Landlord Actions That Are Considered Harassment
Landlord Actions That Are Legal and a Tenant's Rights
The relationship between landlord and tenant is not always peaceful. A landlord may attempt to harass or intimidate a tenant as a form of retaliation or to get the tenant to move out. Learn when a landlord’s actions are harassment, when the actions are legal and what a tenant can do about it.
What Is Landlord Harassment?
Harassment is the use of aggressive methods by the landlord in an attempt to pressure or intimidate a tenant. A landlord may perform these actions to disrupt the tenant's quiet, peaceful enjoyment of the rental unit, force the tenant to move from the unit or force the tenant to refrain from pursuing a legal right they have.
The landlord's action usually must be ongoing and not an isolated incident. The harassment could be against a tenant who lives in the rental unit or against a guest of a tenant.
16 Examples of Landlord Harassment
There are endless ways a landlord could harass a tenant. Some examples include:
- Illegal Entry: Advance notice is usually required before a landlord can enter the tenant’s apartment. Emergencies are an exception to this rule. Entering a tenant’s property without warning or prior approval could be considered harassment.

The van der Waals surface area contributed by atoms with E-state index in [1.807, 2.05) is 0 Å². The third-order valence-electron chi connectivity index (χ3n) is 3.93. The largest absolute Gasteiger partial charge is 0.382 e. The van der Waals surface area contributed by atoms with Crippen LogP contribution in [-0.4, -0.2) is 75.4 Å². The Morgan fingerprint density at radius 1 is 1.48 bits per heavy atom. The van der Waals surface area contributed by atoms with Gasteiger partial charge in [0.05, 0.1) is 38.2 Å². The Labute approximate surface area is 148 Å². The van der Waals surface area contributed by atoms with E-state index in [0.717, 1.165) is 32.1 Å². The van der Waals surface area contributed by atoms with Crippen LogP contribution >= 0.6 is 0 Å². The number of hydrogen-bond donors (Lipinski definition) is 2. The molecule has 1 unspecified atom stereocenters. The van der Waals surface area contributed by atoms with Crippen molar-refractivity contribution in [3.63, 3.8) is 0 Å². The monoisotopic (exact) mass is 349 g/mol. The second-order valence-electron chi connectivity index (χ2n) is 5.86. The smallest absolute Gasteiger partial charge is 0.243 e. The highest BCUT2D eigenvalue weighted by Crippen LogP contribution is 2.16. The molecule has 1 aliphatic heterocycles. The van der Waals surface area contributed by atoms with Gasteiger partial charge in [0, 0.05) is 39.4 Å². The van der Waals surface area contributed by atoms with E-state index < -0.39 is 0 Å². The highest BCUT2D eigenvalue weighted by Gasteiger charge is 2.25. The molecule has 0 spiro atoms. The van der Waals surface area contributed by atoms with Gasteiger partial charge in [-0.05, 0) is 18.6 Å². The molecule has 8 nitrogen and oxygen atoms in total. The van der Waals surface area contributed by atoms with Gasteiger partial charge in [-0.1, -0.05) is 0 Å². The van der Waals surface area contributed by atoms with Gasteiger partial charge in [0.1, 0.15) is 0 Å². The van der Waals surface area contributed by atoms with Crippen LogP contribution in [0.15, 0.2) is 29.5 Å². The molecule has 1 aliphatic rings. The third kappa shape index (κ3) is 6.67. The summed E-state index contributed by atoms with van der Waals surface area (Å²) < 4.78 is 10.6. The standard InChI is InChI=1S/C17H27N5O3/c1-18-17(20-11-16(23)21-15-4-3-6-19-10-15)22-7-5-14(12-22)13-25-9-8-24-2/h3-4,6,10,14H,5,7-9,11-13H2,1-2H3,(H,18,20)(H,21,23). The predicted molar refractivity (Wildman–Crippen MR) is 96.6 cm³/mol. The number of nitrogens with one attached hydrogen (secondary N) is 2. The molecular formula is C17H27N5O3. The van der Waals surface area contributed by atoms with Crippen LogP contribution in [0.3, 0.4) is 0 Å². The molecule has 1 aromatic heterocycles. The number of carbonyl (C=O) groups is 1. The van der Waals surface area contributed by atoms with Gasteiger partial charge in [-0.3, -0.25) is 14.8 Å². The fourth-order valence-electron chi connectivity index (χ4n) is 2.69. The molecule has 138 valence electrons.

- Shutting Off Utilities: This violates the warranty of habitability, which means that tenants have the right to basic necessities, such as running water, sewer and heat in the winter.
- Cutting Off Amenities That Were Included in Lease Agreement: This could include taking away a tenant’s parking spot or cutting off their access to laundry services.
- Refusing to Make Repairs/Perform Maintenance: A landlord could attempt to make the conditions at the property uncomfortable by refusing to make repairs to the unit or perform requested or necessary maintenance.
- Changing the Locks: A landlord may change the locks on common area doors or on the actual entry doors to the tenant’s unit or even barricade these doors in order to get the tenant to move out of the property.
- Removing Possessions From Unit: A landlord could physically move a tenant’s possessions out of the rental property.
- Raising Rent: Most states will require a landlord to give a tenant at least 30 days’ notice before the landlord is allowed to increase the tenant’s rent. Demanding more money without the proper notice could be a form of harassment.
- Improper Notice: Landlord-tenant law requires landlords to give a certain amount of notice for events such as entry, nonpayment of rent or evictions. If the landlord does not give the proper notice, it could be considered harassment.